Articles

Shopping after Passover

Chametz owned by a Jew during the holiday may not be consumed even after the holiday is over. Consequently, when shopping for chametz products after Passover, one must take measures to avoid chametz products that may have been subject to Jewish ownership during the festival. Because these restrictions are not limited to private individuals, Jewish…

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The Story Behind OU Kitniyot

Consumers have long been accustomed to various designations associated with the OU symbol (OU-D, OU-Parve, OU-Glatt, OU-Fish and of course OU-P). This year consumers will be finding more and more stores stocking products with yet another designation, OU-Kitniyot. Why the new designation? What does it really mean? Since medieval times it has been the practice in…

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The Chef’s Table- Healthy Passover Pleasures

Most traditional Pesach recipes are high in calories, carbohydrates and fat, but are low in fiber. Traditions are hard to break and favorite foods are difficult to “pass up,” especially during a holiday. To help you eat well even during Pesach, here are some healthy and delicious recipes that are sure to please the guests…

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Welcome to OUP

Welcome to OU-P (Passover) online. For the complete Kosher for Pesach directory click Download (Passover) Guide above. If you are looking for a specific product, use the search box. If you have a question, try looking through Passover FAQ’s. If you cannot find your question, ask the Webbe Rebbe by clicking here. If you want…

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What Could Be Hiding in My Romaine?

I’m sure you’ve heard or even asked the following question: “Why is there such a preoccupation with the potential of finding bugs in produce these days? I don’t recall observing my grandmother checking fruits and vegetables for signs of infestation.” There are actually a number of contributing factors, including changes in diet, growing climates and…

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What is Kitniyot?

In addition to the Torah’s restrictions on owning, eating and benefiting from chametz, an Ashkenazic minhag developed in the middle ages to not eat certain foods known collectively as “kitniyot”. The Mishnah Berurah (453:6 & 464:5) cites three reasons for the minhag (a) kitniyot is harvested and processed in the same manner as chametz, (b) it…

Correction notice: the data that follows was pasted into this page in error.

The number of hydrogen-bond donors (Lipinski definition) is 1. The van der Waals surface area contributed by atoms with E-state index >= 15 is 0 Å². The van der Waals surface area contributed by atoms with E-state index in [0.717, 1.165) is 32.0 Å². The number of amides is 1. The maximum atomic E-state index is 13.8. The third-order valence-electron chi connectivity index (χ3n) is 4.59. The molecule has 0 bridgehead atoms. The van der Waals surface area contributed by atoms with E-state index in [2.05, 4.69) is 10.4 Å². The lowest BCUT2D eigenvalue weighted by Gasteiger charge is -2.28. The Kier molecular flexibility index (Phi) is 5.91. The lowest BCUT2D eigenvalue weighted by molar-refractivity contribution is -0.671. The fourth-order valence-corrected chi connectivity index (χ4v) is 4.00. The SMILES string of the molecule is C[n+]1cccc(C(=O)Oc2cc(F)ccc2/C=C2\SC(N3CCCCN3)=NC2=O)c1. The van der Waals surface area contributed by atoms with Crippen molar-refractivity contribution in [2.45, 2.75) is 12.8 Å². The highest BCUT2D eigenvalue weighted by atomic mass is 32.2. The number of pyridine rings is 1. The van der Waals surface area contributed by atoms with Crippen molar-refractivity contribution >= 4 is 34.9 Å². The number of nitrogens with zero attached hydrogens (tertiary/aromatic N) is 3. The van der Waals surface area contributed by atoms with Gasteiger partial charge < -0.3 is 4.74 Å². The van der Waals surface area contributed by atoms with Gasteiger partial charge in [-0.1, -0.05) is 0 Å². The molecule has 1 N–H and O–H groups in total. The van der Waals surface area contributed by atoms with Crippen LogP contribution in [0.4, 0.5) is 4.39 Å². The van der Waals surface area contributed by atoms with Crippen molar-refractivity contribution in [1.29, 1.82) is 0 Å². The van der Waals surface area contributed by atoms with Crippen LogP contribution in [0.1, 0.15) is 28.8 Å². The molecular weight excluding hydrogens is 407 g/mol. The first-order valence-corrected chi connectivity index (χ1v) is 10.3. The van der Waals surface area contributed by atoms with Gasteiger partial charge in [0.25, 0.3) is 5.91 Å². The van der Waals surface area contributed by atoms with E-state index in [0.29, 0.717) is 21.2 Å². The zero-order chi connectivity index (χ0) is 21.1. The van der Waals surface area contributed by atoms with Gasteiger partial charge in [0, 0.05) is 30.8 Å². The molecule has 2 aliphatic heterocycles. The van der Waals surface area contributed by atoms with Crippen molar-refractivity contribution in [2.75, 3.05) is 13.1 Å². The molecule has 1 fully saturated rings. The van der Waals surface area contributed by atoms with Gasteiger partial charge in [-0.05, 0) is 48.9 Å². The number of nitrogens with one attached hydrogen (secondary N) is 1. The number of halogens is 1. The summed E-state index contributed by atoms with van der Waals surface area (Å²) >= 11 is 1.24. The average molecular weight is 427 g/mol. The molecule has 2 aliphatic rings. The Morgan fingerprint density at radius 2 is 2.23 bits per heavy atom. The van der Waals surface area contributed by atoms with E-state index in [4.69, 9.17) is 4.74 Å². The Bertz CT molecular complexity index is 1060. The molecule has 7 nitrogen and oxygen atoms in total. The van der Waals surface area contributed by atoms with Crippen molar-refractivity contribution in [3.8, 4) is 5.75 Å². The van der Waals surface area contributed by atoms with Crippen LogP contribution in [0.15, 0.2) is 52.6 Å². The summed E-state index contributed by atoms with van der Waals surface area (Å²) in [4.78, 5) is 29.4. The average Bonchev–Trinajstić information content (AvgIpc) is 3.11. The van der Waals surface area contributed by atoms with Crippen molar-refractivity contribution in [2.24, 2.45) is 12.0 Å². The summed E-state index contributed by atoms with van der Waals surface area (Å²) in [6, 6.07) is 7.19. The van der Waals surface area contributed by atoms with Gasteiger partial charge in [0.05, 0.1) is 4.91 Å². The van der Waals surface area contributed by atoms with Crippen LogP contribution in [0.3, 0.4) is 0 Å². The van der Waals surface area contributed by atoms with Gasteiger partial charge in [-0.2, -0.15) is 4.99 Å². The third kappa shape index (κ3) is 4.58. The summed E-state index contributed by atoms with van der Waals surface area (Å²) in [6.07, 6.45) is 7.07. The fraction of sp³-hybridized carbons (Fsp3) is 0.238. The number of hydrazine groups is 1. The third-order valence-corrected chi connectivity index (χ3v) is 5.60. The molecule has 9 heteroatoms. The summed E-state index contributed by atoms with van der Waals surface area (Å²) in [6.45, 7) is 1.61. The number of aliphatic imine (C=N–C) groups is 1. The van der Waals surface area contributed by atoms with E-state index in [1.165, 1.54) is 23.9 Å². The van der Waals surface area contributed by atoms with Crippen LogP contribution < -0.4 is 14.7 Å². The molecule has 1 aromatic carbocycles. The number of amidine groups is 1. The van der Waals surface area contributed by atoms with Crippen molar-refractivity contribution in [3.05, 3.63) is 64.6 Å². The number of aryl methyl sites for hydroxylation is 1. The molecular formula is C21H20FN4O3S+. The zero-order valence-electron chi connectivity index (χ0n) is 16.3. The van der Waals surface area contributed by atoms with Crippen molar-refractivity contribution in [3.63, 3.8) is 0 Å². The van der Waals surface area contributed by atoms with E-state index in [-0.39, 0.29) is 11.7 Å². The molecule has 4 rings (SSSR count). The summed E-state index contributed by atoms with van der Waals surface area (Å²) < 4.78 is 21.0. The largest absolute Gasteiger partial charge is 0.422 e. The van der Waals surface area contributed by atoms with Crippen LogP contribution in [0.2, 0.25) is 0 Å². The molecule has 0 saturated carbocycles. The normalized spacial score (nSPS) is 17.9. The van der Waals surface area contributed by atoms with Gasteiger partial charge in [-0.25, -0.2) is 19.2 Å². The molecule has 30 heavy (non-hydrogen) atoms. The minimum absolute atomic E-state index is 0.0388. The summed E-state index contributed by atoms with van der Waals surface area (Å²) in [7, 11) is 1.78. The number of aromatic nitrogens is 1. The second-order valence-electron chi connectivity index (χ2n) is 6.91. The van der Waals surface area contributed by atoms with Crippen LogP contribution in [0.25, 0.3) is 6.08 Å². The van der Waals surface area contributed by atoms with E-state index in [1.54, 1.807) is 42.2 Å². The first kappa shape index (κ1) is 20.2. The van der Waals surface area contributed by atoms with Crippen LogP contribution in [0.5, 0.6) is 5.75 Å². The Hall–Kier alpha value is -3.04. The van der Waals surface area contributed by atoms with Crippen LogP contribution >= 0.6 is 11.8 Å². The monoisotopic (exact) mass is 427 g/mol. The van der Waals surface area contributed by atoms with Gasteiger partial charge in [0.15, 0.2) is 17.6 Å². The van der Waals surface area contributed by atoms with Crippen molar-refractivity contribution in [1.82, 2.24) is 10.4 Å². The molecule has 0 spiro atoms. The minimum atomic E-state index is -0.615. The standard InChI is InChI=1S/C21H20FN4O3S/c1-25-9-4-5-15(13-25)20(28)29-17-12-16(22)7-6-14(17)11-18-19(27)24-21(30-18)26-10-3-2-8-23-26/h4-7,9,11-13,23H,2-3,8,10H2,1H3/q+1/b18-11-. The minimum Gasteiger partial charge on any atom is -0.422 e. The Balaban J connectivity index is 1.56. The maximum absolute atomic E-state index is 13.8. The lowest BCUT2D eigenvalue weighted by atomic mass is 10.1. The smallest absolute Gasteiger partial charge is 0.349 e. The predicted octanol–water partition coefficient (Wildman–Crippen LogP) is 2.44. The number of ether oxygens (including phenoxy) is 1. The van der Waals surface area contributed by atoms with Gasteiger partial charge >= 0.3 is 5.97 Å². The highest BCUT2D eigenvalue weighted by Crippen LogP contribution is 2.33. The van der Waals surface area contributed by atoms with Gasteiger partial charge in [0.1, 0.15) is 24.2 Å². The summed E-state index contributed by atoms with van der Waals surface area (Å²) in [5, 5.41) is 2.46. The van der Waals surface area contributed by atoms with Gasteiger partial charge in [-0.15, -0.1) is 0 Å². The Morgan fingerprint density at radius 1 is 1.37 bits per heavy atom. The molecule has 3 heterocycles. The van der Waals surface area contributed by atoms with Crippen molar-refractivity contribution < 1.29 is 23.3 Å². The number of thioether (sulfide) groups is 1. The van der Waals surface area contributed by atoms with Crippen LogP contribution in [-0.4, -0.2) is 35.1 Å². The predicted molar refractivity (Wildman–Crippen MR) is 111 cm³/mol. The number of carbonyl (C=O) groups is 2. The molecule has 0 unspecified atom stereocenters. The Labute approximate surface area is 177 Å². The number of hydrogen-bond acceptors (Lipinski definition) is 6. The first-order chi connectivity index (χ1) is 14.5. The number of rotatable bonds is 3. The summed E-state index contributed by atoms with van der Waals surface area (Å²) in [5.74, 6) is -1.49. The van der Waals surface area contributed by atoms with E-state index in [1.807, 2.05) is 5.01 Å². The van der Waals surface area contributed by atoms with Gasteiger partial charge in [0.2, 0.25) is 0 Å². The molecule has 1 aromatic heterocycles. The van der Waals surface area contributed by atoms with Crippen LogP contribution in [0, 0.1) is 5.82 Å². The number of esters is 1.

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What is Kosher for Passover?

What Does “KOSHER FOR PASSOVER” Mean? During Passover, Jewish law forbids the consumption or possession by Jews of all edible fermented grain products (Chametz) or related foods. Therefore, even foods and household products which meet the strict, year-round dietary regulations, and are considered Kosher, are nevertheless, often unacceptable, or require special preparation for Passover use…

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What is “Matzah”?

Matzah is a crisp, flat, unleavened bread, made of flour and water, which must be baked before the dough has had time to rise. It is the only type of “bread” which Jews may eat during Passover, and it must be made specifically for Passover use, under rabbinical supervision. Eating Matzah on Passover commemorates the…

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What is Passover?

Passover is an eight day Jewish holiday, of Biblical origin, marking the birth of the Jews as a people and their emergence as a unique nation in history, devoted to G-d’s will. It celebrates the liberation of the children of Israel from slavery in Egypt over 3000 years ago, under the leadership of Moses.

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What Is The Passover “SEDER”?

The Seder is a ritual banquet which reenacts the Exodus, conducted on both the first and second evenings of Passover. Its major feature is the reading of the Haggadah, which relates, in detail, the events of the Exodus of the Jewish people from ancient Egypt, complete with symbolic reenactments using Kosher wine, specially prepared Matzah,…

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Thursday April 28th Chol Hamo’ed Pesach
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